Assessing Restaurant Talent

Company-wide performance is highly dependent on restaurant-level shift leaders and the managers above them running high-quality shifts that ensure operations meet or exceed: operational standards, commitments to the team and customers.  Restaurant groups are only as strong as the weakest shift run in the business, which makes assessing restaurant talent, especially at the management level, crucial. 

In this post, we share insights into the how & why of assessing restaurant talent and succession planning for growing restaurant groups. We’ll cover succession planning for restaurant owners looking to sell or transfer their business in a later post.

Typical Consequences of Not Assessing Talent

  • Key roles may be unfilled for long periods of time.  
  • Rush hires are required to fill positions.  
  • Replacements are less successful.  
  • Higher turnover among high performers.
  • Lack of bench strength to manage and grow.
  • Complaints from internal candidates about promotion decisions. 

Who to Include in Assessing Restaurant Talent  

The leadership team, head of operations and all multi-unit managers (if you have them) should continually train, coach, supervise, and evaluate unit-level managers who may at any time have the sole-responsibility to run a shift solo, and every manager in the organization above that management level – this is typically a shift leader or shift manager.  

Objective Talent Assessment

It is important to assess restaurant talent objectively without playing favorites.  Objective evaluation methods may be simple or complex, and may vary based on the organization’s strategy.  Smaller, less complex, organizations may rely on a focused evaluation method based on rating scales and observations, while larger, more complex, organizations may rely on a series of data points aggregated from human resource, operational, and financial feedback.  Mature organizations will focus on management stability, while high growth organizations will focus on management readiness.  

Three objective methods for assessing restaurant talent are outlined below for your consideration and customization:

Method A: Basic Evaluation

Stable organizations with less complex needs might prefer to use a more basic process. In a basic talent assessment, each assessed team member can fall into one of just a few categories: High Potential, Solid, Needs Development, and At Risk.  Though simple, this quick method allows the heads of operations to quickly assess the quality of people currently in a position.  This is also an easy way to get started with assessing talent without making the process so complicated it never gets done.

In these organizations:

  • high potential team members would be considered “promotable”
  • needs development, and at risk team members would be subject to intense coaching, training, and development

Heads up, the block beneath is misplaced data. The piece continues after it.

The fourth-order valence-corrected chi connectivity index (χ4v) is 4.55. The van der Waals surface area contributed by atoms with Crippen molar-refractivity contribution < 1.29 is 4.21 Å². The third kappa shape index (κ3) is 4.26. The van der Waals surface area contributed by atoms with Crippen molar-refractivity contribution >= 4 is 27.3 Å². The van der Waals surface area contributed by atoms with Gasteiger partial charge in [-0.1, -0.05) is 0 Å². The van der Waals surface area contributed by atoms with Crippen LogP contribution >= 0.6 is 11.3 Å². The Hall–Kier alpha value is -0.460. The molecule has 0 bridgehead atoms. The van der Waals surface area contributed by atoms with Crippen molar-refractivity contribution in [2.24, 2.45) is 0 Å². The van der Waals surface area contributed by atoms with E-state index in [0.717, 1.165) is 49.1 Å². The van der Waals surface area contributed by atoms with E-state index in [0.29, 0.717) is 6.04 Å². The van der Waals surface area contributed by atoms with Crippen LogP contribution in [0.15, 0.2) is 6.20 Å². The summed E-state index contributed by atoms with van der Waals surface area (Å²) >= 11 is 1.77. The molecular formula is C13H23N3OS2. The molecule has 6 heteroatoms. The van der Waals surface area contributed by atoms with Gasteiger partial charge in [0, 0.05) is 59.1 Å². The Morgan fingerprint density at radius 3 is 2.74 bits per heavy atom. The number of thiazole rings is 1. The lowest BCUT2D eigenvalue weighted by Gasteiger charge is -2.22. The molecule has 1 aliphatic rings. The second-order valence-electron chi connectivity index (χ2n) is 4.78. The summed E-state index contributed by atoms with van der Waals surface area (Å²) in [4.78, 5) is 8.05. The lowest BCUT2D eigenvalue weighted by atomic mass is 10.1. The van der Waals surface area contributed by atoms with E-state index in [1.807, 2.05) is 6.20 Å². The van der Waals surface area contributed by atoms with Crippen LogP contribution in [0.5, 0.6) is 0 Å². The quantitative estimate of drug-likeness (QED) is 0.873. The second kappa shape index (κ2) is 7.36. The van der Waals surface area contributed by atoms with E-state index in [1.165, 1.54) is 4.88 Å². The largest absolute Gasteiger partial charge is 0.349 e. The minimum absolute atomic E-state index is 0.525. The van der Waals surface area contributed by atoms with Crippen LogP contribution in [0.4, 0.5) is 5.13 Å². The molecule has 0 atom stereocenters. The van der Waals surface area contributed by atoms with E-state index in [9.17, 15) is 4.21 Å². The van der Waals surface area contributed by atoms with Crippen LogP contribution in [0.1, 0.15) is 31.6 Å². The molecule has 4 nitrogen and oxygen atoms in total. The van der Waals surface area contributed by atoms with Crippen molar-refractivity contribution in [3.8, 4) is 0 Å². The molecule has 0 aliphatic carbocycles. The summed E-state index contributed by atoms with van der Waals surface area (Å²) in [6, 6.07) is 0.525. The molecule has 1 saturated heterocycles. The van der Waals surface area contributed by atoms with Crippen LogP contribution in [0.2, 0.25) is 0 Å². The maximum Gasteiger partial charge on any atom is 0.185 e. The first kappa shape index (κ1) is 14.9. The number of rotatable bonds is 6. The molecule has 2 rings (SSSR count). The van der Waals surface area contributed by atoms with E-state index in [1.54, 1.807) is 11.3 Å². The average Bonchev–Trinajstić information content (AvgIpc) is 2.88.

Method B: The 9 Box

The performance and potential matrix (9 box model) is one of the most widely used tools in succession planning and development.   The performance and potential matrix, commonly referred to as “the nine box”, is a simple, yet effective tool, used to assess talent in organizations. The process assesses individuals on two dimensions: their past performance and their future potential. The X axis (horizontal line) of 3 boxes assesses leadership performance and the Y axis of 3 boxes (vertical line) assesses leadership potential. A combination of Y and X axis makes up the box within the grid that the leader or high potential individual contributor is placed. 

Method C: Readiness Levels

High growth organizations with higher demands for internal promotions will often focus on individual readiness to move to the next level.  Organizations with the time or desire could assign individuals both a 9 box rating and a readiness level assessment. Here is a sample list of readiness levels and their descriptions.

Readiness LevelDescription
New in PositionRecently Hired. Currently being trained. Too soon to assess.
At RiskHas completed training but is considered at risk for demotion or separation.
Solid in PositionHas completed training and is solid without potential to be promoted.
Ready 12Ready to promote in about 12 months.
Ready 6Ready to promote in about 6 months.
Ready NowReady to promote now.

Note: The number of months it takes for a high potential candidate to be ready to promote to the next level will depend on your training programs and development expectations.

Organizational Alignment

Alignment of expectations for unit-level management and above is crucial.  All executives, departments, and multi-unit managers should be aligned to some or all of the following:

  1. job descriptions & job tasks,
  2. roles and responsibilities,
  3. authority and accountability, and
  4. hiring guidelines including culture profile, pay grades, selection processes, etc. 

Expectations for the job and performance in the job have an impact on the quality of incumbents in management positions. Having clear alignment throughout the organization will better insure that objective evaluations carry the same weight system-wide.

Restaurant HR Self Audit

If you found this advice helpful, Consult to Grow® also created a complimentary HR audit. Our goal is to help you identify the strengths and opportunities of your restaurant HR practices and documentation.   In exchange for 10 minutes, you will have instant access to a custom 10-page report that provides you specific insights. The report goes a step further to help you build a custom case for HR in your business. Click here to take the self audit!

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